This is not the first time that BMW has been in the news for its solid relationship with additive manufacturing technology. Several months ago, they used the technology to build thumb supports for their workers to ease repetitive motion stress on their joints created during their work in assembling and finishing BMW cars. The type of stress that is relieved in this latest project involving 3D printing isn’t so much for the workers of BMW but for anybody who is interested in taking a fast ride on a super slick BMW R nine T motorcycle… or who just needs some way to get $100,000 off their hands.
The BMW R nine T was created to commemorate the 90th anniversary of BMW Motorrad and was created specifically with the intention that it would be customized. The core of the design references the historical model of the R32, known as the “café racer,” which was the first model to be produced. Ricardo Medrano, owner of Johnnie Wash, recognized a market for this type of customizable bike for his Brazilian clients. It is a time of significant expansion in the area of customization in Brazil, especially among the elite as they look for new ways to project their identities and to outdo each other in the acquisition of luxury goods. This fascination with customization, combined with the intention of the bike’s producer for just such attention, lent itself naturally to treatment via 3D printing.
The spectacular bike was revealed in a video posted on Vimeo (click here to watch the original interview in Portuguese) complete with beautiful models in tight clothing at a Eurobike show in Brazil. The bike’s customized presentation was created using 3D printing technologies and the custom parts were printed in a three-day time period. An interviewer from Momento Moto, a program on the Brazilian network Bandsports, interviewed Medrano, asking about the most difficult part of working with an innovative project such as this:
“The most difficult part was working with new technologies and new materials. It was intense work for three days, learning to master the process itself. That was definitely the most complicated part.”
The design process began with simplified designs for each part and then moved on to the creation of the more complex 3D models in Solidworks that would be required in order to print the parts. To ensure a perfect fit between the bike and the customized parts, each piece of the bike was scanned using a 3D G-scanner. When the parts were ready for print, they were sent to a Fortus 900mc for production. After being printed layer by layer in plastic, they were finished and made ready for painting.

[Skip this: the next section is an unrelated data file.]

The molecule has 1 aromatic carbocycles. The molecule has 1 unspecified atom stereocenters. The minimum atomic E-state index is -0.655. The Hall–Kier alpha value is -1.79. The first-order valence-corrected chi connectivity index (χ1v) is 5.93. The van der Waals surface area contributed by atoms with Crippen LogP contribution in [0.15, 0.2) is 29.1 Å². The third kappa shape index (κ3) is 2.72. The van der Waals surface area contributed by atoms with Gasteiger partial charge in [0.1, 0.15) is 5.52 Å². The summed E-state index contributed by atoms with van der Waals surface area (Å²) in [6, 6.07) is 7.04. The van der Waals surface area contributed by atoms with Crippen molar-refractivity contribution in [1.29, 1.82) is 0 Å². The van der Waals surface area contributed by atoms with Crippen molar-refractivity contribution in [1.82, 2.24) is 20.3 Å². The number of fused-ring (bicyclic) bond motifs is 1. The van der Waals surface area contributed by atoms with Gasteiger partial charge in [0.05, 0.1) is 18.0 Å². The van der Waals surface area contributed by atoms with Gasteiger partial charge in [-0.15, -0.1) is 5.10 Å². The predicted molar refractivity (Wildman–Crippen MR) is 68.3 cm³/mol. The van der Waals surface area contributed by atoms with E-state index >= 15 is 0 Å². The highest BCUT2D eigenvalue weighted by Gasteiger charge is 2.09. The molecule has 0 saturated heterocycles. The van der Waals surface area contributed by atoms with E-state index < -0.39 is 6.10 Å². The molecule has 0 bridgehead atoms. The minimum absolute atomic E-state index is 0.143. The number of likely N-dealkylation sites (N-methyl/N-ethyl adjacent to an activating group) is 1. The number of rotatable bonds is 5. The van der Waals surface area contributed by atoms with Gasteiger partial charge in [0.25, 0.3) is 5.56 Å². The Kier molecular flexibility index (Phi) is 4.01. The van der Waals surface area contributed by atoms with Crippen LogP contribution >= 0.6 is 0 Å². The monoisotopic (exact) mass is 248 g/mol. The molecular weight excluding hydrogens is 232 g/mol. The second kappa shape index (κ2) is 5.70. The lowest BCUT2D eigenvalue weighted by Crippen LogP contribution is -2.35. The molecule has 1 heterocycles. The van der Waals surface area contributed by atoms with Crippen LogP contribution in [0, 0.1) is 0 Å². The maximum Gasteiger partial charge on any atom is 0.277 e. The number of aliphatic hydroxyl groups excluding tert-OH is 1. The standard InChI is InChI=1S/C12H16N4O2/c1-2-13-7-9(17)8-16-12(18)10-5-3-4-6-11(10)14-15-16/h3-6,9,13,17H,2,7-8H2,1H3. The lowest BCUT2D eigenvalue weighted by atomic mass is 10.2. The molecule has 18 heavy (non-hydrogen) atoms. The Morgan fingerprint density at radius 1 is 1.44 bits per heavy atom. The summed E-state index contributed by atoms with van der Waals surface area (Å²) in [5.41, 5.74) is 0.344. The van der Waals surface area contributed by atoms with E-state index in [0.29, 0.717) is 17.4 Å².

The original model with which Medrano began to work was modified by a shortening of the subframe, the addition of a sports air filter, handlebars that were pulled 1 ¼” back, a reduction in the mirrors and, of course, a fancy paint job. Top this off with a red leather seat and an engine that added 14 horsepower more plus a power chip and you’ve got a motorcycle that retails in the neighborhood of US$86,000.
Medrano wasn’t ready to stop there, however. He went on to create an even more sophisticated model incorporating all of the innovations in his first upgrade but that somehow managed to pack even more ‘sport’ into the already powerful creation. The tail has been redesigned to reduce friction and the handlebars are lowered. Further modifications include:
- Exhaust with true-duo sports springs attachment
- Back floating optical assembly
- Revamped air intake system with independent sports filters for each cylinder
- Relocation of the battery compartment and control modules under the tank
- A new engine system with chip power designed to generate 18 more horespower
This ultra-sophisticated creation carries with it a price tag of slightly over $100,000 and retains the ability to be returned to its original state. This also means that anytime the owner wants to invest in a new look, they don’t have to get a completely new bike. With the mastery now of 3D printing techniques, Medrano could conceivably create custom skins for bikes as often as his clients wanted.
In Brazil, the bikes are being sold through Eurobike. The General Manager of the Motorcycle Division at Eurobike, Andre Accioly, boasts that they are the first dealership in the country to undertake this type of customization and that they will continue to remain on the cutting edge of technology in order to deliver the newest possibilities to their customers.
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